When the money supply is reduced at such level which took everyone by surprise:

Business lending will drop dramatically due to high interest rate, and this slows down business investment. Less business investment mean lesser projects, and companies provide goods and services will begin to experience loses.

Currency will appreciate as there is lesser supply with the increase of interest rate. As the currency is appreciating, goods and services will appear to be more expensive to foreign countries; this will impact the export businesses of the country.

Unemployment will start rising as companies begin to cut spending to avoid losses.

Ultimately the jam brake brought down the economy to its knees.

How Central Bank Control Money Supply To Stimulate Or Cool Down The Economy?

I have talked about how high inflation will damage the economy of a country. Now let’s talk about what the central bank can do to control inflation. In the context of US central bank (Federal Reserve), there are three primary tools:

Deposit Banks’ Reserve Requirement

The central bank has the power to instruct banks to keep a certain threshold of money in the reserve, and it must not be lent out. This will force banks not to get into excessive lending.

By maintaining the reserve, the banks will have lesser money to lent out and circulate.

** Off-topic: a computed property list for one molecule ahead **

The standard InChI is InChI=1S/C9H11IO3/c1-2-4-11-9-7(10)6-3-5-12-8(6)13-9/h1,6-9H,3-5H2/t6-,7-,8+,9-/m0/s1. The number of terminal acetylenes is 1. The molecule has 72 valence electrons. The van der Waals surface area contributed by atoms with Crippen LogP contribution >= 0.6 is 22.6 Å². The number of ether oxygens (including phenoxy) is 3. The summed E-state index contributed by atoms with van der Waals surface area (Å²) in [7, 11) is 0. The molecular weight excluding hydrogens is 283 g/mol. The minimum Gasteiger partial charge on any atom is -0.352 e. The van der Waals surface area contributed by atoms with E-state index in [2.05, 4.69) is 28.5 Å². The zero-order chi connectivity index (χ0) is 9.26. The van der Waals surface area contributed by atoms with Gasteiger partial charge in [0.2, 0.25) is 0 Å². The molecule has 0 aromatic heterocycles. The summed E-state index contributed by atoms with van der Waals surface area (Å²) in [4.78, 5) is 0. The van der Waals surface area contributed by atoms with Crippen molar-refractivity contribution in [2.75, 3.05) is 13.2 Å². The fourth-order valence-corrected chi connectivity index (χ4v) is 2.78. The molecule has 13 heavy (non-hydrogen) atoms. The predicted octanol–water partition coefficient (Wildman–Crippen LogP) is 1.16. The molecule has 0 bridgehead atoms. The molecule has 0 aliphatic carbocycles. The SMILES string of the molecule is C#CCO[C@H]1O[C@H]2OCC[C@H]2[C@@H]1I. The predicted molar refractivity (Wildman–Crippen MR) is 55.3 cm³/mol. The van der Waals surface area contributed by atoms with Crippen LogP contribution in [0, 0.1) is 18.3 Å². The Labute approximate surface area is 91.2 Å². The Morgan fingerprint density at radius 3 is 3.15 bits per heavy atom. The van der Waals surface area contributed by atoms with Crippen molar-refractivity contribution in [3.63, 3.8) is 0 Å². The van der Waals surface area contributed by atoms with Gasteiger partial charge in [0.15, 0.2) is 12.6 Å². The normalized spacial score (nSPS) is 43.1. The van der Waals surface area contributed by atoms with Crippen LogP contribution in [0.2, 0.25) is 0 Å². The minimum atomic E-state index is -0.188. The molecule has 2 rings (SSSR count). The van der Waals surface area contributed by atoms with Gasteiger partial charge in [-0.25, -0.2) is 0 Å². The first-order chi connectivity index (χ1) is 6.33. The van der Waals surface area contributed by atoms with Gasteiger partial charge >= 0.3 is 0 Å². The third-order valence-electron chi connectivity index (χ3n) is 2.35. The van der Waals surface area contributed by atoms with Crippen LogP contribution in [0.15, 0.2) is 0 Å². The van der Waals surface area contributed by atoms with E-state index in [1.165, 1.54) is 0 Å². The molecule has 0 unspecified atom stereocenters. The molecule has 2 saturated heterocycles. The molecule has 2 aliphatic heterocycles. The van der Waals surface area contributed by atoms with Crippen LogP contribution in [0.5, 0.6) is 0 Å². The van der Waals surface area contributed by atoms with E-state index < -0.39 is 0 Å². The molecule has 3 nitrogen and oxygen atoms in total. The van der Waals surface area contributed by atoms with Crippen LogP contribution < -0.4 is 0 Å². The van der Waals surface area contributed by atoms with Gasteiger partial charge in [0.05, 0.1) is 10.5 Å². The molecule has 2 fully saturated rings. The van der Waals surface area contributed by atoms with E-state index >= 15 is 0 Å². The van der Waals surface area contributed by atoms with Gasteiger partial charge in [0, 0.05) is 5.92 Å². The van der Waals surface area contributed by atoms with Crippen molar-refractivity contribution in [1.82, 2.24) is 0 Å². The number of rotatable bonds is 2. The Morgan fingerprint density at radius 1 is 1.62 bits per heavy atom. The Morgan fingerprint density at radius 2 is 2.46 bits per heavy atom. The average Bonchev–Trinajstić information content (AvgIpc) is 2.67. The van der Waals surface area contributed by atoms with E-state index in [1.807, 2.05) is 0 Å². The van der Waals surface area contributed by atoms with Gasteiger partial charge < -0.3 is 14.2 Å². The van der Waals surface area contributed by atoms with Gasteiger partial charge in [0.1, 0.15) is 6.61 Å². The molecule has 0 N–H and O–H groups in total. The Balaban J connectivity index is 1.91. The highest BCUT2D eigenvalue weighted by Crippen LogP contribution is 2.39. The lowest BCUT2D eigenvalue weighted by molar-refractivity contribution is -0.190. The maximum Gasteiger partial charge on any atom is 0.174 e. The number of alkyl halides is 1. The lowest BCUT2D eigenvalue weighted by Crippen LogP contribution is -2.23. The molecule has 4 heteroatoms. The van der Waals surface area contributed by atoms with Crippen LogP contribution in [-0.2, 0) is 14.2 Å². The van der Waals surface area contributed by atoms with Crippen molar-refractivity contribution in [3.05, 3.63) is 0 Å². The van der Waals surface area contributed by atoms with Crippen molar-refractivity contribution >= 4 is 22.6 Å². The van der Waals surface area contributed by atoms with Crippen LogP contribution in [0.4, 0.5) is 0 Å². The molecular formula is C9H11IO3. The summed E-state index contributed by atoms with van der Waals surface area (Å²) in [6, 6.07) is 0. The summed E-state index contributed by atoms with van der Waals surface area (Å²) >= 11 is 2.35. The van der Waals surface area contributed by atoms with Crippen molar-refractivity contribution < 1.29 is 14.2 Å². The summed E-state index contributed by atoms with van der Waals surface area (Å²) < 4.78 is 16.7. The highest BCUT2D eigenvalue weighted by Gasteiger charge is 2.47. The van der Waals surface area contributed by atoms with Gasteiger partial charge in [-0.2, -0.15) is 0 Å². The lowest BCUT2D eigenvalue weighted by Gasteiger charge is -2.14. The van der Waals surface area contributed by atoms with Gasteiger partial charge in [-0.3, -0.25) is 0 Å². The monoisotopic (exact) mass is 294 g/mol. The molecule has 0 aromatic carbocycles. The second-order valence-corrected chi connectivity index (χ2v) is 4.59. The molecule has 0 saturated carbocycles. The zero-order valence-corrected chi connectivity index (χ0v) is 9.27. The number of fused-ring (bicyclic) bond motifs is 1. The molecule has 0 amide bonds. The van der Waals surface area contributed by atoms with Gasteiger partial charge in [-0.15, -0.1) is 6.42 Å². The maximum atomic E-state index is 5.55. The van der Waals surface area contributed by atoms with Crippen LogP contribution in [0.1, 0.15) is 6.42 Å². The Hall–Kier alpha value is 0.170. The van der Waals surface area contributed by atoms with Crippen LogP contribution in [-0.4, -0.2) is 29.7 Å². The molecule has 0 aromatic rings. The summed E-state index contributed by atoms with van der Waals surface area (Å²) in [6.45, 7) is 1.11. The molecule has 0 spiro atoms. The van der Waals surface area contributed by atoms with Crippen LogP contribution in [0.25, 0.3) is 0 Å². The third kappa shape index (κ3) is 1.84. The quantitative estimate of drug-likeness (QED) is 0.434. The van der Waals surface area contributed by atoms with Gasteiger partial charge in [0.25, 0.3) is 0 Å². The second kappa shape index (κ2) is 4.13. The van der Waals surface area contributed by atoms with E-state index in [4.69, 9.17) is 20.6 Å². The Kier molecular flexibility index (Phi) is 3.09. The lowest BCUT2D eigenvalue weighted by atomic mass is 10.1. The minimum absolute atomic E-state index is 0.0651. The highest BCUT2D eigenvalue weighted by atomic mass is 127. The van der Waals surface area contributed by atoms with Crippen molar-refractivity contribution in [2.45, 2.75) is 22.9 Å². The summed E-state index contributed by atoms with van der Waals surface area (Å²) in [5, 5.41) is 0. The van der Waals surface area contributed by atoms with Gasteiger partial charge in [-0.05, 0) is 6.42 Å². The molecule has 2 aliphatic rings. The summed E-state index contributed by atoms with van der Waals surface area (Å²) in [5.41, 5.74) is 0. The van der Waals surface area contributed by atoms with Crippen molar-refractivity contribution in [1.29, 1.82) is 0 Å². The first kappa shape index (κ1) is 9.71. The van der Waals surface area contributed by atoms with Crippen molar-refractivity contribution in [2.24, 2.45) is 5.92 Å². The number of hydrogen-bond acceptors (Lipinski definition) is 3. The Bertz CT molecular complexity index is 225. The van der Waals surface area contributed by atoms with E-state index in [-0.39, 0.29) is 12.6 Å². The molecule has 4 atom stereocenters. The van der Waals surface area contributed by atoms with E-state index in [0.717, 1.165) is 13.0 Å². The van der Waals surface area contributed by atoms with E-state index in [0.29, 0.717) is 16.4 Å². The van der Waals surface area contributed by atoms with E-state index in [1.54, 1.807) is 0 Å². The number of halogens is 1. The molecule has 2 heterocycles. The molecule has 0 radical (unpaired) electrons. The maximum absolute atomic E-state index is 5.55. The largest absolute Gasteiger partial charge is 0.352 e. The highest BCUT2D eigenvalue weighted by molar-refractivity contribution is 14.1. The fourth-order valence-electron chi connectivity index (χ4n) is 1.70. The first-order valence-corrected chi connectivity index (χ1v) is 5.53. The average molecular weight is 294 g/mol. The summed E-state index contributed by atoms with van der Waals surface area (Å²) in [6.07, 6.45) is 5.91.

Discount Window (Discount Rate)

Commercial banks are able to borrow money directly from the central bank, at an interest date which is known as discount rate. Commercial banks will then lend out the borrowed money at an even higher interest rate to make profit.

In times of high inflation, central bank might bring up the discount rate, and commercial banks will tend not to borrow the money since it is more expensive.

So with lesser money lent out to the public, less money will be in circulation and money supply can potentially be reduced and slow down inflation.

Open Market Operations

Lastly, the leading mechanism used by the central bank to control the most widely talk about interest rate (you always see this in the news) – Federal Funds Rate, which is how commercial banks based on to charge one another for overnight lending.

Why would commercial banks want to lend to one another? Very often commercial banks have insufficient money to make new investment or lending, and they will have to resort to borrow money from other commercial banks.

Central bank cannot force all the banks to stick to the same interest rate, as this would make the banking sector very non-productive and banks will not develop competitiveness to one another. What it does is by setting a target interest rate, and then influences every bank to adopt the interest rate by buying financial assets such as government bonds, foreign currency, gold and etc.